Wednesday, August 31, 2005
POLK COUNTY -- Drowning is the second-leading cause of accidental death in children ages 14 and under. It can happen in seconds -- one moment the child is bobbing along, and the next he or she is simply gone.
Often there is no warning splash, no cry for help. The child just disappears from sight.
According to a study by the Irvine Health Foundation, a non-profit grant foundation, "Parents whose children have drowned say the day of the tragedy started out just like any other day. No matter how the drowning happened or where it happened -- pool, spa or any body of water -- one thing was the same: The seconds that claimed their child's life slid by silently and without warning, and can never be brought back."
Two-thirds of yearly drowning accidents happen between May and August, and in 1998 Oregon had the 10th-highest drowning death rate in the country.
Most drownings occur in fresh water, mainly because most water activities happen in pools, lakes and rivers. However, experts agree that even though no numbers exist as to how many people swim in the ocean on an annual basis, people are just as likely to drown off the coast as they are on a lake. Possibly even more likely -- because they are unprepared for waves and rip currents.
The most alarming statistic may be that conscientious parents who understand the need for supervision are almost always present when the child drowns. It happens that quickly.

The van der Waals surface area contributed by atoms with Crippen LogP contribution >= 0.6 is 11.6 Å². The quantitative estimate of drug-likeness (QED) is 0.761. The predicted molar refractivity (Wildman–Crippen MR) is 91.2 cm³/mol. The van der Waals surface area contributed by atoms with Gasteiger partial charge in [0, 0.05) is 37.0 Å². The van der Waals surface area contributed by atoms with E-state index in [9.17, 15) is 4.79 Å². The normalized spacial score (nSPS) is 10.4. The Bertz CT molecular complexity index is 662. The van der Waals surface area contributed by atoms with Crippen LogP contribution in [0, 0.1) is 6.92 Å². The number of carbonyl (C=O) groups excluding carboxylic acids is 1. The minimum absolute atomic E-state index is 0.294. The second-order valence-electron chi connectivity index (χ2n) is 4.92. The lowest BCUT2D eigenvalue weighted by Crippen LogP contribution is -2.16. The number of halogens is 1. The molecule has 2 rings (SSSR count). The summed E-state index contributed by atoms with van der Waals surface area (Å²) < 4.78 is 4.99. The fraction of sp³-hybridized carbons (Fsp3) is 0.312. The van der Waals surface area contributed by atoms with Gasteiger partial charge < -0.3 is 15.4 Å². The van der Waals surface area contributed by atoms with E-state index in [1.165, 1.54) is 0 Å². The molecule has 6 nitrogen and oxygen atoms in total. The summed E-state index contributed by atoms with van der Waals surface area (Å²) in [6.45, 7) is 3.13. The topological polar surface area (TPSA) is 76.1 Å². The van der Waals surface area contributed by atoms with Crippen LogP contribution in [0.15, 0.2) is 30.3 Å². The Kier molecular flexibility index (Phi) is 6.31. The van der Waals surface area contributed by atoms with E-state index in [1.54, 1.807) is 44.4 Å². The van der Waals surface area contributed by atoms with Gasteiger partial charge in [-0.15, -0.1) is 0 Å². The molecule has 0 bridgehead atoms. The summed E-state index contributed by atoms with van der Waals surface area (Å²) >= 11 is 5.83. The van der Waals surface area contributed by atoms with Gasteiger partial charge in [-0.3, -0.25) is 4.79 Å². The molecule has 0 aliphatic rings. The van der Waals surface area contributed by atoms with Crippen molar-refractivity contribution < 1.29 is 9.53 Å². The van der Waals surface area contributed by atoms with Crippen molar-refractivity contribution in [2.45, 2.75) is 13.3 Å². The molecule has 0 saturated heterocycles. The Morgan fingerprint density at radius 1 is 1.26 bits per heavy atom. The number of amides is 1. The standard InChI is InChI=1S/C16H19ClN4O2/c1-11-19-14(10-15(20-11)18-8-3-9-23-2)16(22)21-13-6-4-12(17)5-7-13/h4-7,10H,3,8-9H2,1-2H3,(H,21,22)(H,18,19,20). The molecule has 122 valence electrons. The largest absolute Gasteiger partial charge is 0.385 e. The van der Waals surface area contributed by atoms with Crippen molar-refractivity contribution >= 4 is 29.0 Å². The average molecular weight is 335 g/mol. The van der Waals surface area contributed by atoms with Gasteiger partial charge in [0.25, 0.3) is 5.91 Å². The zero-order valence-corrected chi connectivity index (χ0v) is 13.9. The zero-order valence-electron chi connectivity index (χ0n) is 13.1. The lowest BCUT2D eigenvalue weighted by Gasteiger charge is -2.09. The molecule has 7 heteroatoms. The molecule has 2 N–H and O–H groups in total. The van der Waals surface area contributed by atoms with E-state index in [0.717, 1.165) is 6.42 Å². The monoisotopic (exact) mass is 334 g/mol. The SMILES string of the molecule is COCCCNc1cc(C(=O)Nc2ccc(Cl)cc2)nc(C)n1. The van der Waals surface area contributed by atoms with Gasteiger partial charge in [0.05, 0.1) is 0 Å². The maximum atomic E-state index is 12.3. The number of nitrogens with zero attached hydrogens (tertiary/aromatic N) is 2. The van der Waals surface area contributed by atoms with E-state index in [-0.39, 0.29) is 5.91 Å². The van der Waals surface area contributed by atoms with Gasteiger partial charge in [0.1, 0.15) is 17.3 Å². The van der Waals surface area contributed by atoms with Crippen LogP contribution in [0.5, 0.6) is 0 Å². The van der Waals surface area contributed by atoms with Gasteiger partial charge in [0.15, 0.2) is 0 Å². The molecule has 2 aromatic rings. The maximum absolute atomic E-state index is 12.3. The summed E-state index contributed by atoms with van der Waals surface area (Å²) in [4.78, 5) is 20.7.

According to the Irvine Institute, "the majority of the parents involved were responsible people who thought it could never happen to their family ... 69 percent of drowning incidents occurred when parental supervision failed and there were no back-up layers in place."
Males are more likely to drown than are females. In 1998 in Oregon, 81 percent of drowning victims were male, and the Willamette River was the single most common drowning site.
Every year officials tell people not to go out onto a lake or river with out a life vest. According to the Oregon Center for Disease Prevention, 85 percent of those who died in boating accidents would have survived had they been wearing one.
Some go so far as to recommend the use of vests while wading in the ocean. A personal floatation device is simple to use and will keep a person's head above water, even if he or she is unconscious.
When purchasing a life vest, make sure that it is Coast Guard-approved. And then wear it -- often a drowning victim had a vest available but never put it on.
The final thing water-safety officials suggest -- and it is the hardest to heed -- don't jump into fast-moving water after someone who has fallen in.
On June 19, 2000, Aleida Gutierrez drowned in the rapids of the lower Lukiamute when she jumped in after her 4-year old daughter, Elizabeth, who also drowned.
Hundreds of stories like that unfold each week across the country. A tragic event is compounded when one person follows another into the water.
Most rescuers will tell you the best thing to do is to try to throw the victim a rope or a floatation device to hold onto until help arrives. The best rule of thumb is to stop, consider your options, then act.
In June of 2004, two boys formerly of Dallas drowned in Watson, Minn. It was the same type of situation. Brandon Dornbusch became trapped after he tried to ride the middle chute of a dam. His brother, Justin, went in after him. Both boys drowned.
It's hard to remember these cautions when someone you love is drowning. It's even harder when you consider that occasionally desperate rescue attempts are successful.
Chad Woods and Mark Fricker saved James Davis from the Pacific Ocean this year. Both men are strong swimmers and they only waded out far enough to throw James a life ring. They thought, then acted -- and one life was saved that day.